Debuting in the 1960s during the peak of the Civil Rights movement, characters like Uhura represented the brighter future that people of color were striving for. Years after the show's cancellation, Uhura among other TOS characters was brought back for the continuation of the franchise with cinematic films following more adventures of the beloved bridge crew aboard the iconic starship Enterprise.
While Uhura does not feature heavily in The Search For Spock, she has an incredibly notable scene. In order to sneak Kirk and others off the space station to find Spock's body, she takes a position in a transporter room with a very patronizing young lieutenant looking for more out of his Starfleet career.
When the brash lieutenant is surprised at the sudden, irregular appearance of Admiral Kirk, Uhura pulls a phaser on "Mister Adventure" and forces him into the closet. Always quick with a witty retort, Bones mentions he's glad Uhura's on their side, otherwise they would stand no chance against the formidable woman.
In what is considered to be Star Trek's best film, Uhura has a beautifully sentimental but blink-and-you'll-miss-it quote. When Kirk communicates with Spock on the Enterprise and is told it will be two days before regaining transporter power, Uhura refuses to leave Kirk behind on the apparently barren planetoid near Regula 1.
What the audience and Khan who was monitoring did not know is that Kirk and Spock shared an encoded message within it meaning that repairs would take two hours rather than days. Whether Uhura knew of the deception and was adding to its realism for Khan or not, it a testament to Uhura's unwavering loyalty and love for her crew-family of the Enterprise.
Unlike Zoe Saldaña's portrayal of Uhura in the 2009 reboot, Nichelle Nichols' Uhura in the final Star Trek movie featuring all of the TOS cast is made out to know very little of the Klingon language. Played up for laughs, Uhura is surrounded by officers with dictionaries to provide Klingon translation as the use of the universal translator would be detected and the Enterprise's retrieval of Kirk and McCoy from a penal colony would be promptly halted.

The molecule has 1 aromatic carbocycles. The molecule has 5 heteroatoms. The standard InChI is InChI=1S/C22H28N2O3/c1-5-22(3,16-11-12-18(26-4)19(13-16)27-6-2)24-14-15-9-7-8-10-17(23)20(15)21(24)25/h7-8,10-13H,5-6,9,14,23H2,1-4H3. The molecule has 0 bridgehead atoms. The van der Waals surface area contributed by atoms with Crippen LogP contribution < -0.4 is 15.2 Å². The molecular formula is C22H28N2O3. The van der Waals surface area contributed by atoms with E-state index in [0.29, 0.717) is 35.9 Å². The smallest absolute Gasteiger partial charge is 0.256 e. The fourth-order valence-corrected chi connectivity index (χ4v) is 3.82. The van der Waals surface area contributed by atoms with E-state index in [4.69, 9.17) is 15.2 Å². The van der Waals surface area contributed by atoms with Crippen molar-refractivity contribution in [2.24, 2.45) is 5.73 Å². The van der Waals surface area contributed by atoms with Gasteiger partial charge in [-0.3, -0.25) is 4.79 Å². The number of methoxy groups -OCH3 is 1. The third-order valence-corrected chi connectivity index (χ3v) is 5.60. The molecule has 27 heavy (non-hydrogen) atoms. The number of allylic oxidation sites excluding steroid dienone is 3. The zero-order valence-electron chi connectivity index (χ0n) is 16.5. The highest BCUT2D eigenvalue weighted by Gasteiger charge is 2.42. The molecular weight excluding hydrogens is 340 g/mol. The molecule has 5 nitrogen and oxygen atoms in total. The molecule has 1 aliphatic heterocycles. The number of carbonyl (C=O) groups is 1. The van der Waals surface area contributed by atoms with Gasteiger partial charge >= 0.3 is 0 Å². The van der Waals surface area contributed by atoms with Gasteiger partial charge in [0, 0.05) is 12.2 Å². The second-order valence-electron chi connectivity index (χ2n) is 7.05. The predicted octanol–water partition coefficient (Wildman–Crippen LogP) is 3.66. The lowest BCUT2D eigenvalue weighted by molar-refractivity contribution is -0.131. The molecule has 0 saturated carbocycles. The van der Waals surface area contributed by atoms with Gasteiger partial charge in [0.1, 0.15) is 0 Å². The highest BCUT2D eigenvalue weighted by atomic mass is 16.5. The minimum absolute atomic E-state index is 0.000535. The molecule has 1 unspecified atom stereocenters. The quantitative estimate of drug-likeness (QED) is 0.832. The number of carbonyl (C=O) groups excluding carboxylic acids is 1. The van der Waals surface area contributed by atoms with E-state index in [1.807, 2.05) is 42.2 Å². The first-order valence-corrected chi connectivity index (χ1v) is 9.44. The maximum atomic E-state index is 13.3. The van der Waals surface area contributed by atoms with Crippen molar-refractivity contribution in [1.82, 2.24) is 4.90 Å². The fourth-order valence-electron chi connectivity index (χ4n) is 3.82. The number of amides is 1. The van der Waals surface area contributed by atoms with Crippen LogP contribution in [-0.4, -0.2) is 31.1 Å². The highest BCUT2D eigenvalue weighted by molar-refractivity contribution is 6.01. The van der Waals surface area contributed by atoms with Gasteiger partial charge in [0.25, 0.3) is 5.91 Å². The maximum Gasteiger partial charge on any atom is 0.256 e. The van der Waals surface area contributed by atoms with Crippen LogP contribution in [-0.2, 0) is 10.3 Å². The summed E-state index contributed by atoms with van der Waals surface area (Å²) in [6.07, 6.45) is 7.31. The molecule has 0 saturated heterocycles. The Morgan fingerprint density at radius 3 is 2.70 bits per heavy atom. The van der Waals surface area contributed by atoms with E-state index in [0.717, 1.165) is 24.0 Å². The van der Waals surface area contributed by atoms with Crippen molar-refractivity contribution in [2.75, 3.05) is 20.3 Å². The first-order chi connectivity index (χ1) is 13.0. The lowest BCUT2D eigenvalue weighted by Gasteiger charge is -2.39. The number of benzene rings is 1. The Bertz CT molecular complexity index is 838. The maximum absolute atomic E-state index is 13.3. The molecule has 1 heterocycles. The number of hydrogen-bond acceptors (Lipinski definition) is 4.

While Uhura's natural gift for linguistics is not properly valued or displayed here, it has genuine humor. Thanks to this scene and Nichelle Nichols' supposed dislike of it, other portrayals of Uhura show her as being even more proficient in several alien languages including Klingon and Vulcan.
Deemed one of the best Star Trek films, The Voyage Home is a brilliantly funny and insightful movie that lands the Enterprise Crew in the 1980s without their advanced technology. After learning about and using the Yellow Pages, Chekov learns a naval base has what they need in Alameda, but they don't know where that is.
Going from a policeman who is clearly suspicious of a Black woman and a Russian man asking for nuclear vessels to passersby in the street, a woman answers that the naval base they're after is in Alameda. This leaves Uhura stunned and exhausted ending the scene with her hilarious quote.
Many find it tough to decide which is the worst Star Trek film but many fans can agree that its first is truly terrible. While the storyline has been previously played out in TOS and the new uniforms are atrocious, it still fills fans' hearts with joy as it continued the beloved series and furthered the franchise.
While Uhura had plenty of dialogue in the movie, there was little value outside her role as a communications officer. Except in the extended cut which showed her defending Kirk's return to an ensign faithful to Williard Decker. While the quote shows how loyal and caring she is to her familial crew, it also proves she is as loyal and pragmatic as any Vulcan.